Cervical Health Awareness Month

January is Cervical Health Awareness Month, which means it’s an important opportunity to review the strategies we have for preventing cervical cancer, starting with screening and vaccination for Human papillomavirus (HPV).

HPV is the most common STI in the United States. When it’s not detected or treated, it can cause cancers like cervical cancer. In 2020, CDC reported 11,542 new cases of cervical cancer and 4,272 deaths from cervical cancer. And cervical cancer mortality rates are higher for Black women and women who live further from medical care.

The good news is that cervical cancer can be preventable! Tools like screening programs and the HPV vaccine have led to a 75% decrease in the occurrence of cervical cancer since the 1970s. RHHD Medical Director Dr. Saritha Gomadam reminds residents of the steps they can take to protect themselves and loved ones from cervical cancer.

Get screened.  

“Screening tests can help find precancerous lesions or cervical cancer itself. These tests include a pap smear, which looks for changes in the cervix that could become cervical cancer over time if they aren’t treated, and a specific HPV test, which finds the virus itself. The two tests can be done at the same time in a primary care clinic or a gynecologist’s office.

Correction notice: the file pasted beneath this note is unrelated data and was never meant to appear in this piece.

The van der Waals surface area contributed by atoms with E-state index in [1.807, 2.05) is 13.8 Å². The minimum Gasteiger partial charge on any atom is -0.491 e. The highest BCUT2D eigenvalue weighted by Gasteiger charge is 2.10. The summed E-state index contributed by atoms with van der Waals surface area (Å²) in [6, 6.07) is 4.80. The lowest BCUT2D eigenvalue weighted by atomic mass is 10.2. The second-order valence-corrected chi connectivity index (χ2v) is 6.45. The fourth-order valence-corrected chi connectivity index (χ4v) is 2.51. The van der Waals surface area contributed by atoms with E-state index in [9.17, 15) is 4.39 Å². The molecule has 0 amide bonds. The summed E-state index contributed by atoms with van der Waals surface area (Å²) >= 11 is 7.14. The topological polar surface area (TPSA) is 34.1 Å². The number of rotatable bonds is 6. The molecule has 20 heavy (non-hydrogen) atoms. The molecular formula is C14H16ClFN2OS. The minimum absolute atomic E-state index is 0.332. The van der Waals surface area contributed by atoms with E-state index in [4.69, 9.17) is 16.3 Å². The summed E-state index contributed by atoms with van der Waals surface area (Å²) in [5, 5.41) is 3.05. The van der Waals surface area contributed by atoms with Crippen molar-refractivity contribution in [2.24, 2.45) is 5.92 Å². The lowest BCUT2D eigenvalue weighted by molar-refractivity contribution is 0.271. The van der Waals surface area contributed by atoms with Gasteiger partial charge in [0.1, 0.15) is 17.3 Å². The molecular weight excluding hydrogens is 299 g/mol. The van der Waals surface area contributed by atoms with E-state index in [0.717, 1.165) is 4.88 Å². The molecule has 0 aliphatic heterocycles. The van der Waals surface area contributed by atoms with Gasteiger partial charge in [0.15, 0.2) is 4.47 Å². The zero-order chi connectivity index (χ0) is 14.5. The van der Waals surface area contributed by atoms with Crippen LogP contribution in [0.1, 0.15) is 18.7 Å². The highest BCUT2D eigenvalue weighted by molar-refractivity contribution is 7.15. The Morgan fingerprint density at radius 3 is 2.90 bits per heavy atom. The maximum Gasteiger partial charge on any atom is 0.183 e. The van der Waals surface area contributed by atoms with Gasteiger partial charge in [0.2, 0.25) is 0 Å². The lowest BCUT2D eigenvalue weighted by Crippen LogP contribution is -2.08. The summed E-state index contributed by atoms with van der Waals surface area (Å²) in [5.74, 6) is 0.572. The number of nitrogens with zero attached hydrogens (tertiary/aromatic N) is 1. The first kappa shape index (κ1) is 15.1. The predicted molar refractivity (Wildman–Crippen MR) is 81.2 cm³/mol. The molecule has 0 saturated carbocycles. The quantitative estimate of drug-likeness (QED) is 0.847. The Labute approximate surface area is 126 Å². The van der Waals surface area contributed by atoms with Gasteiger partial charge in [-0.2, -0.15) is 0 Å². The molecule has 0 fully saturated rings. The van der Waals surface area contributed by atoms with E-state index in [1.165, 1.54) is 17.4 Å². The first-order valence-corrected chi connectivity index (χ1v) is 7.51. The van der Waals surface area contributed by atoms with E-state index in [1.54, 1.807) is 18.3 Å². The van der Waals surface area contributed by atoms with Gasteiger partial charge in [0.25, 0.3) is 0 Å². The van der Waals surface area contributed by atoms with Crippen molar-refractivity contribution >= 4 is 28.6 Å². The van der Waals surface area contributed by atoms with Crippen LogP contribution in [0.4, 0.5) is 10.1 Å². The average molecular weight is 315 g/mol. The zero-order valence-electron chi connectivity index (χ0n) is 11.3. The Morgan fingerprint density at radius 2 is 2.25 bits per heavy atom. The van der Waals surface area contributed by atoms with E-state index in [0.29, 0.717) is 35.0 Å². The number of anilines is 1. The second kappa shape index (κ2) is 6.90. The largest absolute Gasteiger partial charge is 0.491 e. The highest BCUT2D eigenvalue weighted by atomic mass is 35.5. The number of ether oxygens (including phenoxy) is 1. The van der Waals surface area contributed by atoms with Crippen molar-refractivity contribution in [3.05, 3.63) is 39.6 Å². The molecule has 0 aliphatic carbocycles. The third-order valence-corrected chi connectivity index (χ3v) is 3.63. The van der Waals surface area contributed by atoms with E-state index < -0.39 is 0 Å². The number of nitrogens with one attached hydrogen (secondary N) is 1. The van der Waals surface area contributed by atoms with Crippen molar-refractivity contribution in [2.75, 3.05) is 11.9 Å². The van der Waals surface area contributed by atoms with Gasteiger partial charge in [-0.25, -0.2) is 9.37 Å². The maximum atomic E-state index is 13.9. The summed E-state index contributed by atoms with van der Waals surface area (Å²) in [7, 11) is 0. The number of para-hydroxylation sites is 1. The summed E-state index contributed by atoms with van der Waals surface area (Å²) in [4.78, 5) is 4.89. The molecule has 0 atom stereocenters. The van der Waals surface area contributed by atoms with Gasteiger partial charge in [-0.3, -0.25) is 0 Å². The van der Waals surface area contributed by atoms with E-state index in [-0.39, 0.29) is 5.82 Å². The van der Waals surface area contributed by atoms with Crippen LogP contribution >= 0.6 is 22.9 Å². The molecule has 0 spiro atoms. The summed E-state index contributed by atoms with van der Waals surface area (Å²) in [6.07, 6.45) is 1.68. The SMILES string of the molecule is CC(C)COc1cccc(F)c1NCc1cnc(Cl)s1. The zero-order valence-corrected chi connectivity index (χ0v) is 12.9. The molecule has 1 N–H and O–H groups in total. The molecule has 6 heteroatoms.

In the early stages of cervical cancer, not all people have symptoms, and prevention is better than a cure! It can feel a bit uncomfortable to get a pap smear, and what I want people to know is that these screenings are safe procedures that can help us catch and treat precancerous lesions before disease has a chance to spread.

Your primary care provider or gynecologist can help you decide when it’s the right time for a screening.” 

Get vaccinated.  

“Vaccination at a younger age has also been shown to reduce the incidence of cervical cancer. Routine HPV vaccination is recommended at 11-12 years of age but can be administred starting at 9 years of age. The best time for HPV immunization is before a person becomes sexually active. This is because HPV is a virus that is transmitted sexually and the vaccine is most effective in people who have not been infected with HPV. The HPV vaccine is offered in most pediatric clincis and other primary care clinics. You can talk to your health care provider or pediatrician for your children about recommendations and obtaining the vaccine.” 

HPV vaccines and screening can be valuable even if you don’t have a cervix.  

In addition to screening and vaccination, other important steps for preventing cervical cancer include using condoms during sex and avoiding smoking.

And people with cervixes aren’t the only people who benefit from HPV screening and vaccination. HPV can lead to other types of cancers, especially if you have tested positive for other sexually transmitted infections.

Cervical health needs to start early; helping one person stay healthy keeps the whole community healthy! For information about RHHD’s cervical health resources and HPV vaccination schedule, call 804-205-3501.